00:40:40Cross Platform DevelopmentPaul discusses the remarkable fact that the browser can run on all three platforms without limited use of #ifdef pre-processor statements. He remarked on the use of the NSPR and its benefits. Other oddities discussed include why C++ exceptions,templates and the 33 other portability rules (
00:44:50Futures of the Build systemPaul discusses where the build system may be headed: Scons, Componentized builds, Moving to SVN
00:48:18Re-write the whole thing.Benjamin Smedberg threatens to re-write large (if not the whole) build system as the build engineers are starting to agree it may be easier to do that then to add stuff to it.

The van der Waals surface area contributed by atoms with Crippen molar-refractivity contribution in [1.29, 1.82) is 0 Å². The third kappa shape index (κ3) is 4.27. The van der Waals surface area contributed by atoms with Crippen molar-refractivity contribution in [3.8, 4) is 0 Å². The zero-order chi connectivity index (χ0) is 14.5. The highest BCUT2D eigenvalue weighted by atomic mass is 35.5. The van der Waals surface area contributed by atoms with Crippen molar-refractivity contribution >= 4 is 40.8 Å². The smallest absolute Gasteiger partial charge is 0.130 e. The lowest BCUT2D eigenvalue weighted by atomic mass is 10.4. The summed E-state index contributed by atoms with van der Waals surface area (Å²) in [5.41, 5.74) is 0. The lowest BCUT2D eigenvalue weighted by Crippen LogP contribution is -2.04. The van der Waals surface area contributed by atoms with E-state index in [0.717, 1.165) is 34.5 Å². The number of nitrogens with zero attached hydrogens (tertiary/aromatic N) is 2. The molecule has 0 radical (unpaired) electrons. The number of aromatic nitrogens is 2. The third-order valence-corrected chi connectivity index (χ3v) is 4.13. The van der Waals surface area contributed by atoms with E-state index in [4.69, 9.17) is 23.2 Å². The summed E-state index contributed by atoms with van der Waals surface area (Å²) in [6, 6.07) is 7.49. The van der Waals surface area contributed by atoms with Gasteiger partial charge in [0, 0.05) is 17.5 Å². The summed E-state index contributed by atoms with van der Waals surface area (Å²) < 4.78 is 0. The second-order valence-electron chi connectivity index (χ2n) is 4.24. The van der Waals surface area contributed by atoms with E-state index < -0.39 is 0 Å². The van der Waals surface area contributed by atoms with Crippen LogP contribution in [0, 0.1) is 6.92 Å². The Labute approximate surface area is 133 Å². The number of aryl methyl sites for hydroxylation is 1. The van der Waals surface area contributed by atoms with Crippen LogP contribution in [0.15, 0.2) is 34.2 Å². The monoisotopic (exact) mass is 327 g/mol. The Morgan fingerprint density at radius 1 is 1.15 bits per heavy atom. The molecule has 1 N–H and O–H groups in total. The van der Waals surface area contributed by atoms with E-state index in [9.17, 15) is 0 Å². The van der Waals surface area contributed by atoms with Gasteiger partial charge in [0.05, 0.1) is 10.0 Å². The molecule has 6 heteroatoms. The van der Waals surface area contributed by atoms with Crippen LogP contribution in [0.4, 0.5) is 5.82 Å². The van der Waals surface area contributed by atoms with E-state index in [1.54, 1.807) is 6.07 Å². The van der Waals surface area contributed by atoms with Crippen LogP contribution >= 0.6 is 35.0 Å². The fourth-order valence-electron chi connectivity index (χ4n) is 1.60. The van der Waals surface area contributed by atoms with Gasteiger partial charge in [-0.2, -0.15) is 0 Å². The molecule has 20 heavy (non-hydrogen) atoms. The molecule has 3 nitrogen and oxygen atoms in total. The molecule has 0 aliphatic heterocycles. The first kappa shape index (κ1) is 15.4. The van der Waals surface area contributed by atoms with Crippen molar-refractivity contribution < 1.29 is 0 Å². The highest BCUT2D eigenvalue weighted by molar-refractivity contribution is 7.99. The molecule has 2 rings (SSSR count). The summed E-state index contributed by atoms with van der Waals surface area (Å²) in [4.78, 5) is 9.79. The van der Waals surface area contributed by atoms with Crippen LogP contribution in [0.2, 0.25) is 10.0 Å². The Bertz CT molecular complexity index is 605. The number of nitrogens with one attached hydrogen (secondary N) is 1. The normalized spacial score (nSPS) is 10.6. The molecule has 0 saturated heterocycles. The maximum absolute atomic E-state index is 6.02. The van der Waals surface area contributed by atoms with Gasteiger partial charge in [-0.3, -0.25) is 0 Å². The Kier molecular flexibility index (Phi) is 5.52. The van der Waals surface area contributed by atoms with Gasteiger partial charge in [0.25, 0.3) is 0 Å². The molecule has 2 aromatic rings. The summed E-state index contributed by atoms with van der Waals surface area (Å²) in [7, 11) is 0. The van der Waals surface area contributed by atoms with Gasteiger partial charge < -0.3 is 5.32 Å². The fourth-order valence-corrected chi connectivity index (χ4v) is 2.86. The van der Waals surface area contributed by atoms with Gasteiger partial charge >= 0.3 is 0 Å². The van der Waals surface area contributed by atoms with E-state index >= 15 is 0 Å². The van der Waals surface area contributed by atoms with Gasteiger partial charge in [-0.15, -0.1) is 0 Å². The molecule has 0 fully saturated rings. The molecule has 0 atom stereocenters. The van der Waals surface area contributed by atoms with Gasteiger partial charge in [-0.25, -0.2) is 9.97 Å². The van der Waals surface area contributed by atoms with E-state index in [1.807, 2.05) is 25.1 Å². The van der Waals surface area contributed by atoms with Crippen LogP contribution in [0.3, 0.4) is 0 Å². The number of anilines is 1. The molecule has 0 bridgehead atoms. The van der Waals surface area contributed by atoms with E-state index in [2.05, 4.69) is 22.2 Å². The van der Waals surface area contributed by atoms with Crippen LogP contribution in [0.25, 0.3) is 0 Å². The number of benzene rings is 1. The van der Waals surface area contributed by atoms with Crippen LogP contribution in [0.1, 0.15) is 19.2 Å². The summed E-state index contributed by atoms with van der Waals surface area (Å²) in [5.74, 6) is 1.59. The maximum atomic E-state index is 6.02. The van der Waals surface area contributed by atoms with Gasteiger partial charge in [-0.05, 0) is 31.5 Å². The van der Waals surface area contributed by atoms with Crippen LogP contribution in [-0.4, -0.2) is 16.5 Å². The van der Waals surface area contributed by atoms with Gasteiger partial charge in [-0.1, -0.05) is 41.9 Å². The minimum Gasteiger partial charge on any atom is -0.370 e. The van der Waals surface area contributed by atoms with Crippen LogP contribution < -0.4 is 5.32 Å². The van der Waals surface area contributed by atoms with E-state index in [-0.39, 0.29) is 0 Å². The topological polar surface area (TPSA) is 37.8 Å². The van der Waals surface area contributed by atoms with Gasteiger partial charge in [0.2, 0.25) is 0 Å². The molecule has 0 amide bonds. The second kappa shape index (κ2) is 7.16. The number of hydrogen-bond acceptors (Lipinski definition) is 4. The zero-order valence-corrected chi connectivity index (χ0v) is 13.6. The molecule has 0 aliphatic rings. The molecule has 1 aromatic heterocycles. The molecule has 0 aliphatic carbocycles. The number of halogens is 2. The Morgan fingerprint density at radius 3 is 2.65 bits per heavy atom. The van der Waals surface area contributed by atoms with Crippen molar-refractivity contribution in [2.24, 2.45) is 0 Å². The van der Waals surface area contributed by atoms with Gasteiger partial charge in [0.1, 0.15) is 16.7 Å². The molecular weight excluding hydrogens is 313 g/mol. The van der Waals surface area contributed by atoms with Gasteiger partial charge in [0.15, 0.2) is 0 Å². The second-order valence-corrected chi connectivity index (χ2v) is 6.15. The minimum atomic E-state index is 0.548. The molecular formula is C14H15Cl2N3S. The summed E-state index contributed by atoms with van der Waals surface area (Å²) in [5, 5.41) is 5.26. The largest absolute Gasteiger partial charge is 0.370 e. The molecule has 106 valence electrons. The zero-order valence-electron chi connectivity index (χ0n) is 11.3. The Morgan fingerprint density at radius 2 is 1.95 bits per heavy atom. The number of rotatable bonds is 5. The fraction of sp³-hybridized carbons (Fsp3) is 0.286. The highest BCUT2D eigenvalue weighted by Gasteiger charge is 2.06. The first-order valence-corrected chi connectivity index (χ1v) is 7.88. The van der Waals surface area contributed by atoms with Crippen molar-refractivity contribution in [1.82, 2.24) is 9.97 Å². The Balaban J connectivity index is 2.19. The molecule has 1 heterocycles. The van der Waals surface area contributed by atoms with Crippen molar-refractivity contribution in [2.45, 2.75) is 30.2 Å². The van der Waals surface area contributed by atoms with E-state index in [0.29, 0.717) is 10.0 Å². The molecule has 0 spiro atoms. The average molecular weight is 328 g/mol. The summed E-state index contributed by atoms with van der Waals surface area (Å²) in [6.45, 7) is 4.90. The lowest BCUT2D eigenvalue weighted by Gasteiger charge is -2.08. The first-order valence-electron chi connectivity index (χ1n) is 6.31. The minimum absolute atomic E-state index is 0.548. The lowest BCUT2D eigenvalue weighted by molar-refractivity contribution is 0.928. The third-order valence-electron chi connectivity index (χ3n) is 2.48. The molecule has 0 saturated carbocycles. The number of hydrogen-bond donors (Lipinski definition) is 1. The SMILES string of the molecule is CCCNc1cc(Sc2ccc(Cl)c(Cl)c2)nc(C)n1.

00:48:38Useful notes for new developers-DDEBUG-username useful for checking specific stuff when you yourself are debugging (can be turned off when you are done debugging). --No remote -p prevents your existing Firefox profile from being corrupted when you build a custom version.
00:50:16Helpful ToolsPaul discussed the use of other tools developers use and which would be useful to new entrants to the Firefox community. For example, MDC, tinderbox, LXR, Planet etc.
00:51:06Obtaining HelpPaul explains that #build is meant for official builds and to talk to build engineers. They like to keep a high signal to noise For general questions and inquiries use #developers or #Seneca. However, he stressed that it is important not to hesitate to ask for help.